Cystic Fibrosis (CF) is an inherited disease of the secretory glands, which normally produce mucus and sweat. Inherited means that the disease is passed from parents to children through genes. CF mainly affects the lungs, pancreas, liver, intestines, sinuses, and sex organs.
CF is most common in white people of Northern European ancestry but can also occur in Hispanics, African-Americans and some Native Americans. It is rare in people of Asian and Middle Eastern origin.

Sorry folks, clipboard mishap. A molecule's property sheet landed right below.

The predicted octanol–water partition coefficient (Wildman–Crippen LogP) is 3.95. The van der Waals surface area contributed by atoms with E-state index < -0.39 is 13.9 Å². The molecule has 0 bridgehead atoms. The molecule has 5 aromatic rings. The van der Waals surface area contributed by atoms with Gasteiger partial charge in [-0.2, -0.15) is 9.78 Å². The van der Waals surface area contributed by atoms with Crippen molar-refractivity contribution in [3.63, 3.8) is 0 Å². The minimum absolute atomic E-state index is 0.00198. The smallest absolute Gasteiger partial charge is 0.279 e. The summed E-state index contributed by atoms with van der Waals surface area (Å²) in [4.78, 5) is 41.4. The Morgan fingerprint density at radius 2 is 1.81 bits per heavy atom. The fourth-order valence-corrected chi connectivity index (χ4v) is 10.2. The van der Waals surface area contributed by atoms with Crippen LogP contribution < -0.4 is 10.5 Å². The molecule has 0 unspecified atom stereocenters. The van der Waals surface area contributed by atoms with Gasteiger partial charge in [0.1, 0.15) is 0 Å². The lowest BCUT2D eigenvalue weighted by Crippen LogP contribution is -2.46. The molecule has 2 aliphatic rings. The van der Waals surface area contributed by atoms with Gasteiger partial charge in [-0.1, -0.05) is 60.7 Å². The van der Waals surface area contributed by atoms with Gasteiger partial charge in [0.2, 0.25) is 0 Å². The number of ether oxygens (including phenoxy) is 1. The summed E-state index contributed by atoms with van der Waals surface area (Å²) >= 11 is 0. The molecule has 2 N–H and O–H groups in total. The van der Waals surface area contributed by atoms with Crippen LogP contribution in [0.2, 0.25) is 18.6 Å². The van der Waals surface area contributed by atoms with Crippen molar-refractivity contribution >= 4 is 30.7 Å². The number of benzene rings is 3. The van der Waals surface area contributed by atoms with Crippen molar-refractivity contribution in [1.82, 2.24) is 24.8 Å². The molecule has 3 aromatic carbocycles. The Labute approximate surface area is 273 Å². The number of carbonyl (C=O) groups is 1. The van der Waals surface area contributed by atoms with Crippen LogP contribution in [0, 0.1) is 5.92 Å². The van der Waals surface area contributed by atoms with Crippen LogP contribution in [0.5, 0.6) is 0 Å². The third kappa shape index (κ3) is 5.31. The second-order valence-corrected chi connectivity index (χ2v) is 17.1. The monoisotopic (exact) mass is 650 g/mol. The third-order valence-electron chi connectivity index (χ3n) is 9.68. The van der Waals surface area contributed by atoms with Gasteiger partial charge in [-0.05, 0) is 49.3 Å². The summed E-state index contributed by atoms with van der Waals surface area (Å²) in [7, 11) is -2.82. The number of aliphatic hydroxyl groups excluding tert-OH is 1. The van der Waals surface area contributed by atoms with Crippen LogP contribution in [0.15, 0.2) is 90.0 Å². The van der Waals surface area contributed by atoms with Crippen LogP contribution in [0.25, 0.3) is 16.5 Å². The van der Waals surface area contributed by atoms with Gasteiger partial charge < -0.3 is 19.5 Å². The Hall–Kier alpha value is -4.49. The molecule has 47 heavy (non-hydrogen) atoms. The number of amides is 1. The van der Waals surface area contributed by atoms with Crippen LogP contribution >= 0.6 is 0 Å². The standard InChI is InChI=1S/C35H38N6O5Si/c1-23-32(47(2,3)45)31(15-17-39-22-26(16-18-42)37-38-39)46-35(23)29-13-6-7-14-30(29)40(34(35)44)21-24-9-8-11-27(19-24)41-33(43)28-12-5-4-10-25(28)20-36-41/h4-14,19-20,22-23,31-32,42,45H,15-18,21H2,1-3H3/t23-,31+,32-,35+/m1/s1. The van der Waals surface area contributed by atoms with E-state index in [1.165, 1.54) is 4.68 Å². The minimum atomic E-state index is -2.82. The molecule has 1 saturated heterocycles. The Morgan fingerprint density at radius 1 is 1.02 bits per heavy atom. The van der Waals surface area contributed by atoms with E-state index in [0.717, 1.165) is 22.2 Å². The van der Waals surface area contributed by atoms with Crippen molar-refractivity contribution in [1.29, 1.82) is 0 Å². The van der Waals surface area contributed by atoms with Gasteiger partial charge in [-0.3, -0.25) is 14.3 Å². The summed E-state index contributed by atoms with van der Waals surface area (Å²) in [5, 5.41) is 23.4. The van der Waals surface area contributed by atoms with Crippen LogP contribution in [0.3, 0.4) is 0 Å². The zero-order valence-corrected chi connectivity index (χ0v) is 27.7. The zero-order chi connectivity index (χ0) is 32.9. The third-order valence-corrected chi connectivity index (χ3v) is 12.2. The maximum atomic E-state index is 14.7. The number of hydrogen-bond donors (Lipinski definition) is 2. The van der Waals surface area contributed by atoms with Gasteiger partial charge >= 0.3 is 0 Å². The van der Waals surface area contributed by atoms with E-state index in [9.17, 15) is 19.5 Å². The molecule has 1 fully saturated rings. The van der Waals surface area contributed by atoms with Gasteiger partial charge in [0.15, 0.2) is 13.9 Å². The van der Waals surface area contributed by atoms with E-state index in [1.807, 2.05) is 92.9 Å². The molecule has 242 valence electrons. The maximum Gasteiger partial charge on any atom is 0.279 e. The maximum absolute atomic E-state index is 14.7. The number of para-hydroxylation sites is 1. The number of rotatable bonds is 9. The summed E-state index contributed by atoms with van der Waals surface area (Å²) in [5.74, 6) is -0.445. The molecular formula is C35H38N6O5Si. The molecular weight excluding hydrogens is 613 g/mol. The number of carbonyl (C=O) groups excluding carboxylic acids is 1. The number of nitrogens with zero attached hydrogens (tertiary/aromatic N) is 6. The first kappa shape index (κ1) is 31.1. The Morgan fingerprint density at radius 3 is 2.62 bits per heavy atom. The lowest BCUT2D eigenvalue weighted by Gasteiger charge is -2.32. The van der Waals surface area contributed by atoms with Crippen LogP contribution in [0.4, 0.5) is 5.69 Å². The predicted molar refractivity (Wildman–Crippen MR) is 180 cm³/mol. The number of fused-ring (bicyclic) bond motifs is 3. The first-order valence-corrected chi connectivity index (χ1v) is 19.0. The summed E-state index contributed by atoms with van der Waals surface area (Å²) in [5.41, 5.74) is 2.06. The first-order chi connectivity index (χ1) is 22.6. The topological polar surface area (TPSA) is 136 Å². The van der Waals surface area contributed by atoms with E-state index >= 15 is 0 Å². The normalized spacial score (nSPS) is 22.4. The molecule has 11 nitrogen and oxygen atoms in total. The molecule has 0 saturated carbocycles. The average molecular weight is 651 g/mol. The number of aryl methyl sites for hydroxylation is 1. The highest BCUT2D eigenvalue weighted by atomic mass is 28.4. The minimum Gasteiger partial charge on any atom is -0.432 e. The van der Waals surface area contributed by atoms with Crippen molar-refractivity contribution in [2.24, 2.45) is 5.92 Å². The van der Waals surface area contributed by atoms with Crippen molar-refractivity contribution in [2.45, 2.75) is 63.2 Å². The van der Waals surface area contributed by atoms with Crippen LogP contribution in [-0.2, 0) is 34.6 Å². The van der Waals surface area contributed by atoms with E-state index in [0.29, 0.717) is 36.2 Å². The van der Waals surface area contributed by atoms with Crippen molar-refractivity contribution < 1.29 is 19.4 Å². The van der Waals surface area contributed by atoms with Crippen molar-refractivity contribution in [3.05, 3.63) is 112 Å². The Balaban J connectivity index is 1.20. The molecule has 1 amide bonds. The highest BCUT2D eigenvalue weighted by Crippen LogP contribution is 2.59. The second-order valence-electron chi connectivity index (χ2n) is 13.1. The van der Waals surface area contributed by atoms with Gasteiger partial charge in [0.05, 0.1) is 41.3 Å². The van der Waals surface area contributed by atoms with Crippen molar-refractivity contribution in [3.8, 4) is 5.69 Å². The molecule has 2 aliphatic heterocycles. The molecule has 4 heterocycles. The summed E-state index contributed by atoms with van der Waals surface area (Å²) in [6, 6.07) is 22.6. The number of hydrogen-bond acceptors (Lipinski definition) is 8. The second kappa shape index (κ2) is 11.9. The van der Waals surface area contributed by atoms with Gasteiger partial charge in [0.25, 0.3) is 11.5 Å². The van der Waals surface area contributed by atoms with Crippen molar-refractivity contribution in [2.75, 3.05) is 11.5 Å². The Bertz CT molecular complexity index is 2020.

Symptoms of CF can vary from serious to mild lung and digestive problems starting in infancy and progressing throughout childhood and into the adult years. Respiratory failure is the most common cause of death in people who have CF. Treatment for CF continues to improve, and the use of nutritional and respiratory therapies, medicines, exercise, and even lung transplantation has made it possible for people living with CF to live into their forties, fifties, and longer. Screening of newborns for cystic fibrosis is now performed in all 50 states.